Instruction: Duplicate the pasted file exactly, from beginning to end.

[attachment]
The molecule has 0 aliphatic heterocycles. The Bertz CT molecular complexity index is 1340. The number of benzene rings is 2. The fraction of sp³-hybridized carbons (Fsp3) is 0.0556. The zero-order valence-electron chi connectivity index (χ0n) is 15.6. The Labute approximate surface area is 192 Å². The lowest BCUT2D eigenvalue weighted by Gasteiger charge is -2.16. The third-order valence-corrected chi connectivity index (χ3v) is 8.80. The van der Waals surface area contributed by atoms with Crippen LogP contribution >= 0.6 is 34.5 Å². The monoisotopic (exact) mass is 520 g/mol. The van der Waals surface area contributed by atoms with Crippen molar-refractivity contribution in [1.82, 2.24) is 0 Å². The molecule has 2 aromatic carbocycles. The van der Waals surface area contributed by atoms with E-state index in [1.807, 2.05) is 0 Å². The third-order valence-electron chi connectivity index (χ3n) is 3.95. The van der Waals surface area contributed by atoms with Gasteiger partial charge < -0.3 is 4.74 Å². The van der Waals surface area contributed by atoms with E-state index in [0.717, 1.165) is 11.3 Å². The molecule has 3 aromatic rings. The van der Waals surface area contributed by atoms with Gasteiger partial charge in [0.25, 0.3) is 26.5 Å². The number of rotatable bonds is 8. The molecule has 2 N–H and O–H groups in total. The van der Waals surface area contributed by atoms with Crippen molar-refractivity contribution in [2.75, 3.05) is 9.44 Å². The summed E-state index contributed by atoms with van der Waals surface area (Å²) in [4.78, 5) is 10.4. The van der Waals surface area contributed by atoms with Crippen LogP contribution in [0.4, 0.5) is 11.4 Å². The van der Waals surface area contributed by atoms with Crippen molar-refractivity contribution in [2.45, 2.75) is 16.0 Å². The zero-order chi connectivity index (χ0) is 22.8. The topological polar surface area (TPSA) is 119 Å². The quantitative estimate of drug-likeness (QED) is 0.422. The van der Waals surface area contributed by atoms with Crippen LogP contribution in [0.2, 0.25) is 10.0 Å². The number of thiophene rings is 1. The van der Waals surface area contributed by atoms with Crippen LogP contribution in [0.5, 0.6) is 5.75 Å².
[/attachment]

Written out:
The molecule has 0 aliphatic heterocycles. The Bertz CT molecular complexity index is 1340. The number of benzene rings is 2. The fraction of sp³-hybridized carbons (Fsp3) is 0.0556. The zero-order valence-electron chi connectivity index (χ0n) is 15.6. The Labute approximate surface area is 192 Å². The lowest BCUT2D eigenvalue weighted by Gasteiger charge is -2.16. The third-order valence-corrected chi connectivity index (χ3v) is 8.80. The van der Waals surface area contributed by atoms with Crippen LogP contribution >= 0.6 is 34.5 Å². The monoisotopic (exact) mass is 520 g/mol. The van der Waals surface area contributed by atoms with Crippen molar-refractivity contribution in [1.82, 2.24) is 0 Å². The molecule has 2 aromatic carbocycles. The van der Waals surface area contributed by atoms with E-state index in [1.807, 2.05) is 0 Å². The third-order valence-electron chi connectivity index (χ3n) is 3.95. The van der Waals surface area contributed by atoms with Gasteiger partial charge < -0.3 is 4.74 Å². The van der Waals surface area contributed by atoms with E-state index in [0.717, 1.165) is 11.3 Å². The molecule has 3 aromatic rings. The van der Waals surface area contributed by atoms with Gasteiger partial charge in [0.25, 0.3) is 26.5 Å². The number of rotatable bonds is 8. The molecule has 2 N–H and O–H groups in total. The van der Waals surface area contributed by atoms with Crippen molar-refractivity contribution in [2.75, 3.05) is 9.44 Å². The summed E-state index contributed by atoms with van der Waals surface area (Å²) in [4.78, 5) is 10.4. The van der Waals surface area contributed by atoms with Crippen LogP contribution in [0.4, 0.5) is 11.4 Å². The van der Waals surface area contributed by atoms with Crippen molar-refractivity contribution in [2.45, 2.75) is 16.0 Å². The zero-order chi connectivity index (χ0) is 22.8. The topological polar surface area (TPSA) is 119 Å². The quantitative estimate of drug-likeness (QED) is 0.422. The van der Waals surface area contributed by atoms with Crippen LogP contribution in [0.2, 0.25) is 10.0 Å². The number of thiophene rings is 1. The van der Waals surface area contributed by atoms with Crippen LogP contribution in [0.5, 0.6) is 5.75 Å².